Estate Planning

Revocable and Irrevocable Trusts

A trust is a device used to hold legal title to property for the benefit of one or more beneficiaries, and they have become an indispensable element of modern estate planning. Assets held in trust are not subject to the slow and costly probate administration process, allowing beneficiaries ready access to funds upon death, which can be essential to avoiding an interruption in dependents’ lifestyles following the loss of a primary earner. Trusts are also generally more flexible than wills, not requiring the same creation or amendment formalities, nor subject to the public disclosure of their terms during probate.

Additionally, trusts are useful for protecting and controlling the distribution of assets: for example, a “spendthrift” trust’s assets are protected from a beneficiary’s creditors and a “discretionary” trust grants a trustee total discretion in determining the distribution of assets to designated beneficiaries, often useful for minor or young adult beneficiaries. An irrevocable trust is a useful tax-planning tool, as the pre-death transfer of assets into such a trust can reduce the grantor's gross estate, thereby reducing potential estate tax liability. At D’Ambruoso Law, we specialize in counseling clients on the strategy, development and implementation of a wide range of revocable and irrevocable trusts, including:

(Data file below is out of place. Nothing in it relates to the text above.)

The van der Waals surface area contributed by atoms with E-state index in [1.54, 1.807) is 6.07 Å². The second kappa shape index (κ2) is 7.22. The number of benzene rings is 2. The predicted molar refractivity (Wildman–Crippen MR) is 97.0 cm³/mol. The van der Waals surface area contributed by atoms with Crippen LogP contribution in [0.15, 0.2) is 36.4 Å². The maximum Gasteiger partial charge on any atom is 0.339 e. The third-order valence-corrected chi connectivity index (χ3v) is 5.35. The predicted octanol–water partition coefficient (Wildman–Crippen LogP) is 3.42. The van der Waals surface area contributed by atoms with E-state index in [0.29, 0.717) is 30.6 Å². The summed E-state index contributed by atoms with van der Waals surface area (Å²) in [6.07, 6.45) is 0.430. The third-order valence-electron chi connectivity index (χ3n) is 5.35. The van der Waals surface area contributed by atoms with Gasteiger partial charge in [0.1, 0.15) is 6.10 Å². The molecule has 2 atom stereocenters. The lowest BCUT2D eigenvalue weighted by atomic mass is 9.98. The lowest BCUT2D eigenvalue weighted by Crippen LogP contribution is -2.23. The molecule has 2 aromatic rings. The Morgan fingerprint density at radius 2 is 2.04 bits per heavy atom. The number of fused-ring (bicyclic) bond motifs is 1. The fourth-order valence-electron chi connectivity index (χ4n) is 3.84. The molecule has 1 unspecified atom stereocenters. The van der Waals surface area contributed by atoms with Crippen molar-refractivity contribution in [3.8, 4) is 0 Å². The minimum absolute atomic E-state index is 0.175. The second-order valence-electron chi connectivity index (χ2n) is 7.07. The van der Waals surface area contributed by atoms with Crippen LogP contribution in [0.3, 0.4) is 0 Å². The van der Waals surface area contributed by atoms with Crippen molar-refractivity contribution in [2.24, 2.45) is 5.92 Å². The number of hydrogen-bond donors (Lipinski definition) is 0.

• Special-needs trusts
  • Discretionary trusts
  • Charitable remainder trusts
  • Irrevocable life insurance trusts
  • Credit shelter trusts
  • Generation-skipping trusts
  • Qualified Personal Residence Trusts

If you have questions about establishing a trust, an experienced estate-planning lawyer is here for you. We will work with you to make it part of an estate plan that suits your unique legal and financial objectives. .

Trust Administration

A trustee is the person or entity holding legal title to the assets placed into a trust. While subject to a fiduciary duty to administer the trust in accordance with its terms and for the benefit of its designated beneficiaries, a trustee typically also has extensive discretion and management powers over the trust, including the powers of sale and investment, responsibility to account for the trust's income and manage costs, reporting requirements, and responsibility for making disbursements while following or interpreting the expressed intentions of the grantor or decedent. Without proper legal guidance, this burden can be overwhelming and can expose the trustee to significant liability.

At D’Ambruoso Law, we can lighten or relieve these burdens by providing a complete range of cost-effective trust administration services. Clients have the assurance that all affairs of the trust will be managed in an efficient, orderly and conscientious manner.